09.06.2018 - 11.06.2018
This exhibition is a love letter to the common form, a type of recent abstraction related to the utopian movements of modernism. In the early twentieth century, modernists like Joaquín Torres García and Luis Barragán pursued geometries that were, supposedly, universal. Accessible and applicable to all, these forms would, quixotically, change the world and unite subjects. Today, this exhibition exchanges the idealism of the “universal” for the more profane “common,” constellating works of art that allow us the space to imagine new ways of being together.
What does it mean to pursue a utopian trajectory, today? While aspiring to the universal, the modernist projects of the early twentieth century were often, contradictorily, bound up with the construction of nationalism. The common forms in this exhibition offer wholeness and a sense of optimism in contrast to polarization and discord. During a shared moment of cultural urgency, and a time of disenchantment with the world, abstraction is not estranged from the terrain of politics. With this belief at hand, this exhibition assembles an aesthetic that pictures what exists beyond the ordered restrictions of stark, identitarian binaries: something common.
The works in this exhibition argue for the sustained vitality of abstraction, and the human being is implicated in most of the works. After being a member of the socially-engaged artist collective Group Material in the 1980s and ‘90s, and undertaking activist projects on the AIDS crisis and U.S. intervention in Latin America, Doug Ashford turned to abstract painting. A photograph of 50,000 anti-war protestors in New York becomes the basis for Red Day 1966, which Ashford has painted in hues of red, yellow, and blue to propose a new way of picturing this aspirational moment of assembly. Alice Tippit’s electric, distilled shapes elude clear definition and speak to a graphic modernism. Her tightly rendered forms, ostensibly without a reference point in the world, suggest traces of human presence: we see the back of the mouth or a torso that seem to disappear and rematerialize in the composition.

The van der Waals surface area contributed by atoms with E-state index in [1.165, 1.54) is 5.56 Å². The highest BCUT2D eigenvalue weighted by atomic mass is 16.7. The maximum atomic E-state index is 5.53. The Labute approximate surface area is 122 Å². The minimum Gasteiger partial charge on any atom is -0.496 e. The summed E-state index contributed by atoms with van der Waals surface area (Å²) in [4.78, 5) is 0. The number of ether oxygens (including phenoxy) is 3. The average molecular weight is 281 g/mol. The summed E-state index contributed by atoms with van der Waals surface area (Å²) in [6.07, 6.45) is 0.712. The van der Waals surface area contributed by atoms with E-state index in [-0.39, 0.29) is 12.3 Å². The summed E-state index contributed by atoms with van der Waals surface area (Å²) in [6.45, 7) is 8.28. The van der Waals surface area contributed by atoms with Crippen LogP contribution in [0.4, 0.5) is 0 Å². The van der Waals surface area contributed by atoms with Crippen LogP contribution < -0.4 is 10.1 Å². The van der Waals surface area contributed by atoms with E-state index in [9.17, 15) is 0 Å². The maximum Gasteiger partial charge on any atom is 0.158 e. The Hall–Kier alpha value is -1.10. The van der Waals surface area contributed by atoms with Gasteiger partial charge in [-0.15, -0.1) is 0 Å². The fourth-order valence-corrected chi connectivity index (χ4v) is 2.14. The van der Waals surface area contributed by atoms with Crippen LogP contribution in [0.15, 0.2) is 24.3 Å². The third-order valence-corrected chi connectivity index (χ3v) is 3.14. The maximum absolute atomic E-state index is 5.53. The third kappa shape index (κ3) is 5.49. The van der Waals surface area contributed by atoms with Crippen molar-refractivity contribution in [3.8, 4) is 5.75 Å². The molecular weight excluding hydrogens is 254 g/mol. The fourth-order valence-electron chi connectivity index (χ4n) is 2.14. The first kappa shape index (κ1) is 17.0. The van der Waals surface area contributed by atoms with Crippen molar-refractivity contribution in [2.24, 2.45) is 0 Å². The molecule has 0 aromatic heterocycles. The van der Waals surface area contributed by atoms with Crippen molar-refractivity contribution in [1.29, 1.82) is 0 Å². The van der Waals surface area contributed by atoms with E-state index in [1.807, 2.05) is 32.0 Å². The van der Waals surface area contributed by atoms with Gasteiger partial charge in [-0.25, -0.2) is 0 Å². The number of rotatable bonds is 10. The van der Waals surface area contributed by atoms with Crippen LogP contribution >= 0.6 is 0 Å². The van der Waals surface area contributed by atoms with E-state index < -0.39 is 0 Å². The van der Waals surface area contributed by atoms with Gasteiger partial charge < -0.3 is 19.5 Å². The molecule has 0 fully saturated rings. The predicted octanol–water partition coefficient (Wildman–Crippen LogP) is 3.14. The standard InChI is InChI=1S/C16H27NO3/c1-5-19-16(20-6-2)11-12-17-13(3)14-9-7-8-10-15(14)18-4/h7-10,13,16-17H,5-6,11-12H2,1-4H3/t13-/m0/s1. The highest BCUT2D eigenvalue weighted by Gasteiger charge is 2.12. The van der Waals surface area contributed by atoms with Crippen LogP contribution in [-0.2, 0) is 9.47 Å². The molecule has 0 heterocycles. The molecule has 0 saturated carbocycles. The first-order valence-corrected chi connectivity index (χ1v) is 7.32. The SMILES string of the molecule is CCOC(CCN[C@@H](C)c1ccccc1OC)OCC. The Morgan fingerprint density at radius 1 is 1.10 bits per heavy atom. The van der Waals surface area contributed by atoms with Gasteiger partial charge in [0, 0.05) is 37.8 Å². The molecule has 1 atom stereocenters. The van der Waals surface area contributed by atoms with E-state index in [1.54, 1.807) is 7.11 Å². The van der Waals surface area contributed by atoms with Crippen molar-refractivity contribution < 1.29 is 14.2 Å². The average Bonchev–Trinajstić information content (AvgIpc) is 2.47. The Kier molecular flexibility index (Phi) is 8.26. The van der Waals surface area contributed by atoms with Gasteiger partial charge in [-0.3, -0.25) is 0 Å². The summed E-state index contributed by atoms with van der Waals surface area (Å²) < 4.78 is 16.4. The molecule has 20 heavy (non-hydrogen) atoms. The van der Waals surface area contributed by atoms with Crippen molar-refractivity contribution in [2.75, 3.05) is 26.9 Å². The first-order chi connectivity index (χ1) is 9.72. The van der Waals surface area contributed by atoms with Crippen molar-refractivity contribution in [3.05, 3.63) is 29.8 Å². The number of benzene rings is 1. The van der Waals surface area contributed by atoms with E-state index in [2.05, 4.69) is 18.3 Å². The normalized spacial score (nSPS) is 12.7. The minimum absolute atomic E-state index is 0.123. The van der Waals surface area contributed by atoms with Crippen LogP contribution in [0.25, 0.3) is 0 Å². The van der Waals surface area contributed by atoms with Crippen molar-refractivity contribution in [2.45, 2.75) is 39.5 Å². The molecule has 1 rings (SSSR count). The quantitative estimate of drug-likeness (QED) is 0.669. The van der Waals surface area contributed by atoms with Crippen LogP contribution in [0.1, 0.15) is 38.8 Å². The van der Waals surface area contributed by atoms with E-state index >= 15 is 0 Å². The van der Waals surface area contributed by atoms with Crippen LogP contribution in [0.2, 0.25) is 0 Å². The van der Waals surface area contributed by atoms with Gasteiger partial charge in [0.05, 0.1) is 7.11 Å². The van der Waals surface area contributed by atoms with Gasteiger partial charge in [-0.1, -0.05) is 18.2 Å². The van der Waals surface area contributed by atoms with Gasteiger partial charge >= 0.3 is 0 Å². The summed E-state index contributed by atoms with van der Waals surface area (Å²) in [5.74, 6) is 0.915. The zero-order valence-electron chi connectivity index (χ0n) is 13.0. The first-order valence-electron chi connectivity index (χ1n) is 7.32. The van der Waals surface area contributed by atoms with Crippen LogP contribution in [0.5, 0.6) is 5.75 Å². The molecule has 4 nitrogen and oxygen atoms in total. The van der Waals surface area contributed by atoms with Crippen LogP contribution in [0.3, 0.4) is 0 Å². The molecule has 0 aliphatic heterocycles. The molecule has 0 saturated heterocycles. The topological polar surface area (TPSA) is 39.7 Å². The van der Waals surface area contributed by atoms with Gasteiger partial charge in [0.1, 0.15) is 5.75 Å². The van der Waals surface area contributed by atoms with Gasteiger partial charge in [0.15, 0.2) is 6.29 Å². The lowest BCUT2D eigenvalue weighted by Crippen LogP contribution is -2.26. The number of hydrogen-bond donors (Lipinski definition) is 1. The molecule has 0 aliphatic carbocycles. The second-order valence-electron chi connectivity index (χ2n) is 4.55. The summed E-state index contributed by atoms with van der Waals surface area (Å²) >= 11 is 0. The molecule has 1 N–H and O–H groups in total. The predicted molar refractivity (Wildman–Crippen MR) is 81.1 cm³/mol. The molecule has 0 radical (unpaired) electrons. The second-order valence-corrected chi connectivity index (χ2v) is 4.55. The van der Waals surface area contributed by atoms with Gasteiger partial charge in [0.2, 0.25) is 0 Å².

Nevine Mahmoud’s sleek sculpture made in Portuguese marble, Forbidden Fruit, extends the exhibition’s inquiry beyond painting, evoking the reduced form of a human figure, as well as a tension between transcendence and immanence. Gabriel Rosas Alemán invites viewers to look closely at his oil paintings on paper to consider the subtleties of these works. Describing the monochromatic shapes as interwoven “presences,” he models a type of pre-linguistic universal visual form of communication.
Eamon Ore-Giron’s geometric abstractions on raw linen channel a “nostalgia for a global modernism,” referencing early twentieth century utopian movements like Concretismo that sought create pure and universal forms of absolute clarity. Pyramids, circles, and negative space become building blocks for infinitely configurable compositions. In Two Visions, Heather Guertin pursues the oval as a shape imbued with openness, civility, and calm. This series of works continually investigates how a humble form can become something greater: the void, a being, and a space to contemplate what we hold in common.
Curated by Owen Duffy
With works by Doug Ashford, Heather Guertin, Nevine Mahmoud, Eamon Ore-Giron, and Gabriel Rosas Alemán.